6. The men I know are great feminists
Despite the fact that a mere 50 years ago women were being ordered to put a ribbon in their hair and have a good dinner ready when their husbands came home from work, I’ve only been involved with men who are encouraging and endlessly supportive of the women in their lives.

7. Men don’t care when we gain weight
They don’t. It’s us putting the pressure on ourselves.

8. Men are easy to please
You’ve heard the jokes about beer and blowjobs. It’s not quite as simple as that, but almost.

9. Men aren’t conniving
They’re more inclined than women are to tell it like it is, which means there’s less second-
guessing and game-playing involved. Usually you know where you stand.

10. Men will write letters to women complaining that they’re being misrepresented
Which means that they care what we think and that they want things to be different. And they’re getting different, it just takes time.

SO THERE.

10 Things I Know About Men at 40 That I Didn’t Know at 20

Writing for women’s magazines for close on 20 years has taught me some stuff about men and relationships. Here are a few biggies every girl needs to know:

– It doesn’t matter how awesome you are, if he’s not ready to settle down it’s never going to happen.

– He’ll say anything to shag you, but only when he knows you’re not the right girl.

– If he’s 30 or older and has never been in a serious relationship there’s a reason for that. Beware.

– Men want exactly the same things women do – to be loved, nurtured and respected.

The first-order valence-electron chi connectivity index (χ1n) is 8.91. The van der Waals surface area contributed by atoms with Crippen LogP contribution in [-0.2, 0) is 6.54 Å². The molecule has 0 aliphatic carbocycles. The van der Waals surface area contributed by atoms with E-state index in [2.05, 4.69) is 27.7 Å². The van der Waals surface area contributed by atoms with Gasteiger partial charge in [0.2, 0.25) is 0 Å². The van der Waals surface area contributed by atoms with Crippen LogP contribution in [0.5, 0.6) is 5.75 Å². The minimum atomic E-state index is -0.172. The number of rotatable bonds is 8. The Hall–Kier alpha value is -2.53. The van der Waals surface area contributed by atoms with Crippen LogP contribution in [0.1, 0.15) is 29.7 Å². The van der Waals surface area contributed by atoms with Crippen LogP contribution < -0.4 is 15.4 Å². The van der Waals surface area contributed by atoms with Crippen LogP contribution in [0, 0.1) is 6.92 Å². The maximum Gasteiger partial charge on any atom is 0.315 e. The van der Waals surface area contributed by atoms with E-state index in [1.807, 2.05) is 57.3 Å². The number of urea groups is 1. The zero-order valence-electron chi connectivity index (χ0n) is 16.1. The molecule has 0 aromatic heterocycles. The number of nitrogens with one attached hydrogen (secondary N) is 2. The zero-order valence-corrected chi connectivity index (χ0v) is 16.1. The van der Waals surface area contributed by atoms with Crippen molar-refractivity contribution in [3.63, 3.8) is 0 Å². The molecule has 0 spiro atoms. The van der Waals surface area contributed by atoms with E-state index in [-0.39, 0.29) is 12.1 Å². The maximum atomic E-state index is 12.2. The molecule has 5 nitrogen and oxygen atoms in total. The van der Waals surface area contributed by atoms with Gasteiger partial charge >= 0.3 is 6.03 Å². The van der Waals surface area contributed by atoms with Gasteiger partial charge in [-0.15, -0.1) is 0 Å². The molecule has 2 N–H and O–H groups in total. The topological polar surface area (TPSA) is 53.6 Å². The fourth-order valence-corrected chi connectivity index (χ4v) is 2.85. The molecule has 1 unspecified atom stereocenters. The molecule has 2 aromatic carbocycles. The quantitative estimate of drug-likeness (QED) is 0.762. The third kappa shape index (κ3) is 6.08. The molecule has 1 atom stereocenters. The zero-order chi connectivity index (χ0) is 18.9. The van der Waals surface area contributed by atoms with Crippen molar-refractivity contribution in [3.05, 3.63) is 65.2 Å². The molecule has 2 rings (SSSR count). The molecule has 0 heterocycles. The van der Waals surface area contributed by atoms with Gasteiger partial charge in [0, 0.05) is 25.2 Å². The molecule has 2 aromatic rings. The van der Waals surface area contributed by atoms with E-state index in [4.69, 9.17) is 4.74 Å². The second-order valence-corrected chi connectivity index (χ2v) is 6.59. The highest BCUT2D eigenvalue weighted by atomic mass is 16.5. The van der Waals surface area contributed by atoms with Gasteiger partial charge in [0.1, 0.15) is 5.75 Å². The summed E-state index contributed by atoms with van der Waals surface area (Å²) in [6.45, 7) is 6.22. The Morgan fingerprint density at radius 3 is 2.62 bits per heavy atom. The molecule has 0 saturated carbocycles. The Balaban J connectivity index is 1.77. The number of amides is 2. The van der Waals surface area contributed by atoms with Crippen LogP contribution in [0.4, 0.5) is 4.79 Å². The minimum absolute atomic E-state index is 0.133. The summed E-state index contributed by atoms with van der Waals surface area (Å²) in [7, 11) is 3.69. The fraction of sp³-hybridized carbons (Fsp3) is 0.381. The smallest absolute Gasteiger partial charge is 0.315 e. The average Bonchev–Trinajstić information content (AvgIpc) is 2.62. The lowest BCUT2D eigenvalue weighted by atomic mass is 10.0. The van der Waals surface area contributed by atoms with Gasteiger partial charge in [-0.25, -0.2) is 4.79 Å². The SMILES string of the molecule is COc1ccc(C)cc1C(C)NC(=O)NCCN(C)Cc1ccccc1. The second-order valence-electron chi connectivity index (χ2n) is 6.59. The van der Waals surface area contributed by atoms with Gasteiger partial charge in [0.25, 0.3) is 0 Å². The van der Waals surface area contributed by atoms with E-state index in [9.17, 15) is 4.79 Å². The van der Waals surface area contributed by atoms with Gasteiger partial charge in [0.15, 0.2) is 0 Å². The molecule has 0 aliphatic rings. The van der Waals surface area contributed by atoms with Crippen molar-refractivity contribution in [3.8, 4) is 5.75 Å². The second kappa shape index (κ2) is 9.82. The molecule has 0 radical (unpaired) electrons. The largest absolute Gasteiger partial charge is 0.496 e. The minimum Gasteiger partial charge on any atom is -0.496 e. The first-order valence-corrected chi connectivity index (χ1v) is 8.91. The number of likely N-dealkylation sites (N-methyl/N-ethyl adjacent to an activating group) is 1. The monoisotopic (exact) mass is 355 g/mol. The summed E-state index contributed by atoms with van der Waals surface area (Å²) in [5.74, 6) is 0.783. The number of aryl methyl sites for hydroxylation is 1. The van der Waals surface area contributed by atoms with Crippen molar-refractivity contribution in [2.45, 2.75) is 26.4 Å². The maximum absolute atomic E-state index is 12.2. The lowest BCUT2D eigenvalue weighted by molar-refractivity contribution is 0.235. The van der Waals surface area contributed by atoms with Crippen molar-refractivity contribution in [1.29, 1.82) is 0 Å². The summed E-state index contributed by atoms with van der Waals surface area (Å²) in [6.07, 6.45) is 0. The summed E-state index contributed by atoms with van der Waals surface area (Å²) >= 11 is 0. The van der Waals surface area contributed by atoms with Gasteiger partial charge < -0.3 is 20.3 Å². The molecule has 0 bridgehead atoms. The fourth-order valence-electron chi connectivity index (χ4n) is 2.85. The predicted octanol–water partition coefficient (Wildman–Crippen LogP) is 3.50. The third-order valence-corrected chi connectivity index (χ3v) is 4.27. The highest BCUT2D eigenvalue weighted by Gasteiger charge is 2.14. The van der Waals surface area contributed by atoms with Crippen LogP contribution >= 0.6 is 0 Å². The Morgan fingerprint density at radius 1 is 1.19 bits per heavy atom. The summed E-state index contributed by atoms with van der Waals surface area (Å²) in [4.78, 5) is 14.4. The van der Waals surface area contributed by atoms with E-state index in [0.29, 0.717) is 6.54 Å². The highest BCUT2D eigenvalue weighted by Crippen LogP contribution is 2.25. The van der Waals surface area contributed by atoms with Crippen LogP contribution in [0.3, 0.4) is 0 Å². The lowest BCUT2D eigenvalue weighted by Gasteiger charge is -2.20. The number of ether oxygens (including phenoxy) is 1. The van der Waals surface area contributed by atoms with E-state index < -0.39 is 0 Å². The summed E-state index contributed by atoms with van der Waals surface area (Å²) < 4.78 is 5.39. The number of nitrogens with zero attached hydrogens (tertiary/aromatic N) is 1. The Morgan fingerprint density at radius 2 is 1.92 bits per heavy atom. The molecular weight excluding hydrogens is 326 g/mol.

– Consistent kindness is much more important than grand gestures. The guy who showers you with expensive gifts is often not the guy who shows up when you really need him.

– Men reveal themselves in the first few minutes of meeting you, so listen carefully to what he says. If he says he doesn’t want children, for example, you need to believe him.

– By the same token, he’ll tell you (without meaning to) how the relationship will end. Listen for clues like, ‘I’m bad at commitment/I was unfaithful/none of my relationships have lasted longer than three months.’ It’s a warning to you.

– If he cheated on his girlfriend/wife with you, rest assured he’ll cheat on you, too.

– The way he speaks about other people says more about him than it does about them. He’s mean about his ex? He’s a mean guy. Run for the hills.

– If he regularly needs ‘space’ or you find yourself making a lot of concessions to be with him, chances are he’s just not that into you. And he never will be. Leave, and find somebody else.

What women get wrong about men

Somewhere between mainstream religion, university courses in gender politics and an emotionally absent male parent I developed a bit of a bad attitude about men. I assume things about them – bad things – and while I know that, intellectually, it’s wrong to judge people on the basis of their gender (what a hypocrite, right?) and I personally know plenty of men who defy this stereotype (my husband, for one) one visit to my gym, the sight of a woman in a burka or having a man drive by me and make a tyre sound with his lips, and these feelings resurface.